So, yes, be annoyed that you were not able to see the counterfactual, and that you were denied it by a call that seems only so-so. But do not assume that your life would have been that much different in the counterfactual — we simply do not know. And be comforted, as this Indian fan is, that your team made it as far as it did.

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What is Cricket’s Shibboleth?

From the Bible (and, more famously(?), The West Wing):

“All right, say ‘Shibboleth.'” If he said, “Sibboleth,” because he could not pronounce the word correctly, they seized him and killed him at the fords of the Jordan.

There have been a few articles lately testing the cricket bona fides of fans in Afghanistan and India-Pakistan. One NPR reporter roamed around Kabul giving people watching Afganistan’s first game some shibboleths:

EEVES: Vegetable seller Zabih Ullah is sitting, legs crossed, on a rug, gazing up at the TV, trying to figure out what is going on. Do you know what a googly is?


Jarrod Kimber did something similar:

She doesn’t know about Mohit Sharma’s late call-up or why Umar Akmal is keeping . She doesn’t know any of the players. She doesn’t need to. For her – for many, in fact – this isn’t about the players. After the game, she won’t be starting Facebook memes about Suresh Raina or RTing funny photos of Pakistanis. She will just be happy or sad.

I don’t think this theme is malicious, even if it’s mildly condescending (and just to return the favor: I would have asked if the guy knew what a doosra was, since that’s been far more essential to the game in the last decade than the googly). The larger point–which I think is missed by a lot of media outlets–is that you can enjoy cricket without knowing all the rules. As I’ve said many times before, cricket really isn’t that complicated, and people (including, er, Barack Obama) who say they can’t understand it are basically saying, nicely, “This game just doesn’t seem interesting enough.”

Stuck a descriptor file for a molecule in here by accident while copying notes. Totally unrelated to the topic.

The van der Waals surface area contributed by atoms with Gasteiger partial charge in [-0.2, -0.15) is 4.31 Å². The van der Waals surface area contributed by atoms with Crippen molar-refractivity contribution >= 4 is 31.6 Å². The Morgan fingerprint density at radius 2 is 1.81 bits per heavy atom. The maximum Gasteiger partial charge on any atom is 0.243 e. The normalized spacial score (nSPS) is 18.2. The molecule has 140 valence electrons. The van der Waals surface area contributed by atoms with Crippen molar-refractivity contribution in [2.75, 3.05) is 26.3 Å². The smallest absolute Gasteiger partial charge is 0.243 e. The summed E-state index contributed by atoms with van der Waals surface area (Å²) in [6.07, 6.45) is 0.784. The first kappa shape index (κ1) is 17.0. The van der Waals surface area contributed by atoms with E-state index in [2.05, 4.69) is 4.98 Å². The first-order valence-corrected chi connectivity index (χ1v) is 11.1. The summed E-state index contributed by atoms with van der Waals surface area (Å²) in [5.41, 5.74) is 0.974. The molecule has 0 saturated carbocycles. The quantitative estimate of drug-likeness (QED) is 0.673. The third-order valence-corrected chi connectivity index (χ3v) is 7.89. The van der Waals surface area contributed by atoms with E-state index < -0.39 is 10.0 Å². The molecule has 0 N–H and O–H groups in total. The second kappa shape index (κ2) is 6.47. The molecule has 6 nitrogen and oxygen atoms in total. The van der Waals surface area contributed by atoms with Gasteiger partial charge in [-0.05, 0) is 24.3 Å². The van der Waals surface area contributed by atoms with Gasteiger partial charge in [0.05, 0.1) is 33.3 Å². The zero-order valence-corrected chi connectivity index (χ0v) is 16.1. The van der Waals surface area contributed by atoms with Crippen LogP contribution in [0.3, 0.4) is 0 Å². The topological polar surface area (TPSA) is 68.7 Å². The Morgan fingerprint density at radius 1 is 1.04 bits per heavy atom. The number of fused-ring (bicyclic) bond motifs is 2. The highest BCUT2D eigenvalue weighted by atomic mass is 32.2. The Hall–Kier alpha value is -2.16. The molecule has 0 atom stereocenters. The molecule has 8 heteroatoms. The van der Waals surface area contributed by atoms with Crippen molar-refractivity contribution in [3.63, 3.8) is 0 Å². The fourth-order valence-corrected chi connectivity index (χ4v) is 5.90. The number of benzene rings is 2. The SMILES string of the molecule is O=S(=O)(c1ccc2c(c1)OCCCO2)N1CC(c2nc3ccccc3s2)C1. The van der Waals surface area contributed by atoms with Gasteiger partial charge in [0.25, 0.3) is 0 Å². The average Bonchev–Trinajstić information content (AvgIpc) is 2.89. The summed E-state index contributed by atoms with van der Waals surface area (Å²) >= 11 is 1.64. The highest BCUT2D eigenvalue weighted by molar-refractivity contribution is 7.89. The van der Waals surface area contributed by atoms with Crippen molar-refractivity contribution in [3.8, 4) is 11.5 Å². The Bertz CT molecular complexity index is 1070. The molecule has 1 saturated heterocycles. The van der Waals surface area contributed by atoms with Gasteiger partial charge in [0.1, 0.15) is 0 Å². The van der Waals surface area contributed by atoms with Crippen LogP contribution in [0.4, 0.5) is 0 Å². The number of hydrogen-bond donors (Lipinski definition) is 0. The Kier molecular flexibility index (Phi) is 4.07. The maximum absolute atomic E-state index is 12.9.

Because, honestly, every game–bar, maybe, sprinting–can be as complicated as you want. American football? Talk to me about Deflate-gate and the Ideal Gas Law. Football? Talk to me about endless attack formations and passes and off-side. I imagine that fans of any game make a decision about how much they want to “get into it”; otherwise, they’re very happy to enjoy the “whoosh” of a sporting event. So don’t tell me that you’d really like cricket “if only you could understand it,” because, really, it’s not that hard.

I go back and forth about cricket loyalty tests. I think the IPL organizers know that most young upper-middle class men in urban India don’t have many social outlets, and spending a few hours drinking, dancing, and ogling at cheerleaders is a grand ol’ time. The cricket, in this case, is just part of a larger spectacle. I think a lot of this also happens, as Kimber pointed out, in big India games–the quality of the cricket is a smaller point in a much larger narrative.

All of this seems, at least to someone who has taken a fair amount of time to try to understand the subtleties of the game, a bit disappointing. It also has some serious consequences for the game, as it could bend the aesthetics of the game to please the janata (namely, with smaller boundaries and stupid fielding rules).

On the other hand: PEOPLE IN AFGHANISTAN ARE WATCHING CRICKET. So, yes, I’m torn.

Extra Credit: What’s the ideal cricket shibboleth?


Picking A Fight With Channel Nine’s Commentary

The Guardian has published an excellent critique of Channel Nine’s cricket commentary. It’s a damning piece that condemns the “matey” exhibitionism and the endless backslapping, jockey-jokes, proud ignorance, and self-referential odes. It’s something any viewer of American morning news shows will recognize–rather than discuss the day’s news, these products turn the cameras within and produce spectacle, with as much silliness and put-on humor as pancake makeup will allow.

I particularly liked this part in the essay: